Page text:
The following report on usage of the YouVersion Bible App demonstrates how God uses catastrophes for His purposes. How important it is we seek the Holy Spirit’s guidance so we are in step with His purposes in our sphere of influence.
Searches on the YouVersion Bible app increased by 80% this year, to nearly 600 million, as the pandemic created a sense of uncertainty and turmoil. The verse Isaiah 41:10, which is about God’s promise for strength and help, was the verse that was bookmarked, highlighted, and shared the most.
“Fear not, for I am with you; be not dismayed, for I am your God; I will strengthen you, I will help you, I will uphold you with my righteous right hand.” Isaiah 41:10
With 43.6 billion Bible chapters read, 7.5 billion audio chapters played and 1.4 billion Bible Plan days completed, YouVersion says it “saw its highest levels of global Bible engagement in app history.”
“This has been a challenging year with many people facing devastating loss, loneliness, and fear,” said YouVersion founder Bobby Gruenewald. “While 2020 is a year so many say they’d like to forget, we see it as a year to remember how God used the Bible App to help so many people who are searching for answers. Through every hardship, people continue to seek God and turn to the Bible for strength, peace, and hope.
The results reveal how people are seeking God as they wrestle with the difficult circumstances they’ve faced in 2020, and that’s something we can celebrate.
There are many prophecies in the O.T. where God reveals to His prophets the end of the story for the nation He created. The book of Jeremiah is just one where we learn that God is going to restore both Israel and Judah back to their promised land but only after a period of trouble greater than anything they have experienced in the past.
“For behold, days are coming, declares the Lord, when I will restore the fortunes of my people, Israel and Judah, says the Lord, and I will bring them back to the land that I gave to their fathers, and they shall take possession of it.” These are the words that the Lord spoke concerning Israel and Judah: “Thus says the Lord: we have heard a cry of panic, of terror, and no peace. Ask now, and see, can a man bear a child? Why then do I see every man with his hands on his stomach like a woman in labor? Why has every face turned pale? Alas! That day is so great there is none like it; it is a time of distress for Jacob, yet he shall be saved out of it.” Jeremiah 30:3-7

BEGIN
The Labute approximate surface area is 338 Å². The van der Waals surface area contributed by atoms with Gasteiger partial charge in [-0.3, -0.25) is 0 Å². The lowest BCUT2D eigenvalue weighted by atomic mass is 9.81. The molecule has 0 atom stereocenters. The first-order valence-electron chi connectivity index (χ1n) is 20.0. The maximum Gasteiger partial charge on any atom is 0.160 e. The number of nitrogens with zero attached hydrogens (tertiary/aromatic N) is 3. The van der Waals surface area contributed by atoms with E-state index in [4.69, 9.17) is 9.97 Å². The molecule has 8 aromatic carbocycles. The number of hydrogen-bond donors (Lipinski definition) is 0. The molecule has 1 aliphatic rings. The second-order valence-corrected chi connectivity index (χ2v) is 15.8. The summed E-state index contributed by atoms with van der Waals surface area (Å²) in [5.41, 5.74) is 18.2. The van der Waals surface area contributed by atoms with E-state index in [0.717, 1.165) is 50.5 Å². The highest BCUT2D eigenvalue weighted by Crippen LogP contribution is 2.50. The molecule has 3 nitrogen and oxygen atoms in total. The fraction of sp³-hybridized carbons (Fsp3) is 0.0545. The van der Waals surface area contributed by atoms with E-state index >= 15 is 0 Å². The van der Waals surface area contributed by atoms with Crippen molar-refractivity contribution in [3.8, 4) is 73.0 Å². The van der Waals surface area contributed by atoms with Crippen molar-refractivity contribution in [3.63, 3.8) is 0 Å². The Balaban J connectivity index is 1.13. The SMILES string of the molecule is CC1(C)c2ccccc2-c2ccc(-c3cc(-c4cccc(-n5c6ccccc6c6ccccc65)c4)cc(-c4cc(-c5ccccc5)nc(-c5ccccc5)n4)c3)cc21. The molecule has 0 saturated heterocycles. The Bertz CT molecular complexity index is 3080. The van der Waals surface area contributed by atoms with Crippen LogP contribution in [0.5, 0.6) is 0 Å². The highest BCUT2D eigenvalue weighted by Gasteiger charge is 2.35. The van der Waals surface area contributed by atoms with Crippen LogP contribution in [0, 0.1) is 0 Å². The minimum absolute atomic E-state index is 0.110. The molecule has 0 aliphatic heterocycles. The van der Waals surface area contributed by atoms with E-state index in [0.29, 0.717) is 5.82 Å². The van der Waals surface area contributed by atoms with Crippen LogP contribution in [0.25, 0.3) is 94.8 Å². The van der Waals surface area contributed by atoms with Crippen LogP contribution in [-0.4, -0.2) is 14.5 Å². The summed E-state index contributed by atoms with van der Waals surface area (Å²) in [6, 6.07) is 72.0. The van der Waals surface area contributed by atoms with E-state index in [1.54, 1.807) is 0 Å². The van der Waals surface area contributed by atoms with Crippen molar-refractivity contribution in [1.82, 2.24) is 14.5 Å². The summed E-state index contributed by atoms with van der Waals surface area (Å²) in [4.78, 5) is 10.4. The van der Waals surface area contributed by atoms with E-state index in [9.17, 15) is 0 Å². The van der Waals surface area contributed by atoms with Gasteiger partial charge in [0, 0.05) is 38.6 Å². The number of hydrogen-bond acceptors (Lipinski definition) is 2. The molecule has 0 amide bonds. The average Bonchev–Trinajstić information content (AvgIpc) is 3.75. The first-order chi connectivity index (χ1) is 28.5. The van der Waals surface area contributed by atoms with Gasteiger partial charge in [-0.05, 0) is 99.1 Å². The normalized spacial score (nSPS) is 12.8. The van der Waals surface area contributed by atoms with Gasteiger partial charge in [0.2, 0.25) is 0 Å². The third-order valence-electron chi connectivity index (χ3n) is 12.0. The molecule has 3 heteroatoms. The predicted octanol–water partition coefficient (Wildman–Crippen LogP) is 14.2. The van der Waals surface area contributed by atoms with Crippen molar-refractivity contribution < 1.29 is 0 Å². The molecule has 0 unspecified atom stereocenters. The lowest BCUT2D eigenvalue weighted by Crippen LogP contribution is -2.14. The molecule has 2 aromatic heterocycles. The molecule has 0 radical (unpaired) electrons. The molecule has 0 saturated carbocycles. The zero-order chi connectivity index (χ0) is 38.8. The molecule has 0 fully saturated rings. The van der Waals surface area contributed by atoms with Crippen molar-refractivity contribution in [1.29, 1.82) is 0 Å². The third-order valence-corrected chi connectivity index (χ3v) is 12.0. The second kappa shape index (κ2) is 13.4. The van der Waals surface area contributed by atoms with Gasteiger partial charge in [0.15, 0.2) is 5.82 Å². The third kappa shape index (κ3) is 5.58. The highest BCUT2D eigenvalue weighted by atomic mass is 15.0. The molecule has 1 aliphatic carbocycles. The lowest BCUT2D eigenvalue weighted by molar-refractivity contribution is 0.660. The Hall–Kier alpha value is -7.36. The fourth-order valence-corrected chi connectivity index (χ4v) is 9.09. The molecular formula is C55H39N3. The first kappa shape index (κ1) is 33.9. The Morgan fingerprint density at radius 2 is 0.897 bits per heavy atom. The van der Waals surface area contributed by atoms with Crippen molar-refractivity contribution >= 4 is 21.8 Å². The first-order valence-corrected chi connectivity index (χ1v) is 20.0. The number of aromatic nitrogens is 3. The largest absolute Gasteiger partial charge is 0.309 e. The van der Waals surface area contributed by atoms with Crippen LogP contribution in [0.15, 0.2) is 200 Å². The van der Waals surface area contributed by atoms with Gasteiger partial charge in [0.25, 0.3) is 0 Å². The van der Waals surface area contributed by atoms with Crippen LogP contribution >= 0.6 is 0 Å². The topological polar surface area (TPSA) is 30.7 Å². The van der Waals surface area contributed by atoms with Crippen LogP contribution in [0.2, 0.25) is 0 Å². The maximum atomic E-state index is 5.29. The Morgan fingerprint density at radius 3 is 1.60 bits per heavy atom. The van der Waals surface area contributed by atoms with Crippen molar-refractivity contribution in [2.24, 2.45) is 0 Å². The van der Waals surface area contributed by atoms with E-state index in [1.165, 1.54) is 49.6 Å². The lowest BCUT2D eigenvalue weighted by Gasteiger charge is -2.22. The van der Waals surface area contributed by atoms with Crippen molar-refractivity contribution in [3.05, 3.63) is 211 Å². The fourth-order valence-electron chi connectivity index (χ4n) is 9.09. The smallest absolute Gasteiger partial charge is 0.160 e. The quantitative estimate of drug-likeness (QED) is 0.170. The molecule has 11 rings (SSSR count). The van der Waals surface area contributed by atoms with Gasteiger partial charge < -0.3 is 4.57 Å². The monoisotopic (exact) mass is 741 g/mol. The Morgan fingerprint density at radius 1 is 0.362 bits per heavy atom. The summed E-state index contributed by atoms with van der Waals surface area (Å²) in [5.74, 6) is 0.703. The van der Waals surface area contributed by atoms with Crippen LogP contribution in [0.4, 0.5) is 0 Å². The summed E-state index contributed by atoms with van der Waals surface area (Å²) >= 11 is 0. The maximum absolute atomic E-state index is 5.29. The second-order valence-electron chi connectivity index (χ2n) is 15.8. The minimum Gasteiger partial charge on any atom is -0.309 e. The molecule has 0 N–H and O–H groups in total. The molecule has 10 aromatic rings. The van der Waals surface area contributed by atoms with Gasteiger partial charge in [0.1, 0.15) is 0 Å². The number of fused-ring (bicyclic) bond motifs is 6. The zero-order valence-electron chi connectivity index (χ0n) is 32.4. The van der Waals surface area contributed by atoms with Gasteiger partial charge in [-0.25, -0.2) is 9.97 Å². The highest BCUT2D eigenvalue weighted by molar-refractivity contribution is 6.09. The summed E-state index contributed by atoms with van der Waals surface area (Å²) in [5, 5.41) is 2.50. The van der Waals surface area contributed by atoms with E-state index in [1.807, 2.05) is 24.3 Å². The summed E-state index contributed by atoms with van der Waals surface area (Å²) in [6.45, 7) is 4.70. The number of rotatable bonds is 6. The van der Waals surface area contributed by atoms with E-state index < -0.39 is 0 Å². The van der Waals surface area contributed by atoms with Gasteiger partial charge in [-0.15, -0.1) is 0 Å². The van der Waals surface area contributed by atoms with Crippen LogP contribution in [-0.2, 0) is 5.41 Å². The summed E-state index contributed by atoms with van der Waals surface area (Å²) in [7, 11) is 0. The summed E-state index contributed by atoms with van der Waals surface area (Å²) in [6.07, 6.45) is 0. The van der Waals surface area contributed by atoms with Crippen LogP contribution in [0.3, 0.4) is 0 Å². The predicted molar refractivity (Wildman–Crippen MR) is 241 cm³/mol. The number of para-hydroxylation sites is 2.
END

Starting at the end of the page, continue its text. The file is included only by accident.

Can it be said that any previous times of trouble fulfil the requirements of the prophecy here in Jeremiah 30 and 31 and answer to “the time of Jacob’s trouble”?
It does not seem that they do, for the simple reason that the prophecy before us clearly defines a time of trouble from which Israel is saved by Yahweh. This saving then brings about a spiritual revival. It is because of the saving of the people that they turn to God once again and are acceptable in His sight. This outcome cannot be said to have been accomplished in the past events of Israel’s history.
Could there be a gap in time between the trouble and salvation and the spiritual revival? By simply reading the text it is clear that the troubles from which Israel are saved and the spiritual revival are directly correlated – meaning that they have to occur together.
Consider what the prophecy says about the final outcome of the time of Jacob’s trouble: “For it shall come to pass in that day, saith the LORD of hosts, that I will break his yoke from off thy neck and will burst thy bonds, and strangers shall no more serve themselves of him: But they shall serve the LORD their God, and David their king, whom I will raise up unto them.” Ezekiel 30:8-9
The two aspects are inextricably linked. Because Yahweh had saved Israel, therefore they serve Him. It is not only Yahweh that is served though – the spiritual revival causes Israel to serve Yahweh and “David their king, whom I will raise up unto them”. This is interesting – who is “David their King”? Is this not a reference to the Lord Jesus Christ? The one who the Lord God shall give “the throne of his father David” (Luke 1:32). The one who will “restore again the kingdom to Israel” (Acts 1:6). “David” means “beloved” and this is a term applied to Jesus in Matthew 3:17 where, after his baptism the Father says “This is my beloved Son, in whom I am well pleased.” Therefore, due to these connections it is reasonable to conclude that the outcome of this prophecy is the Kingdom of God being restored again on earth under the rulership of the son of Almighty God, the Lord Jesus Christ.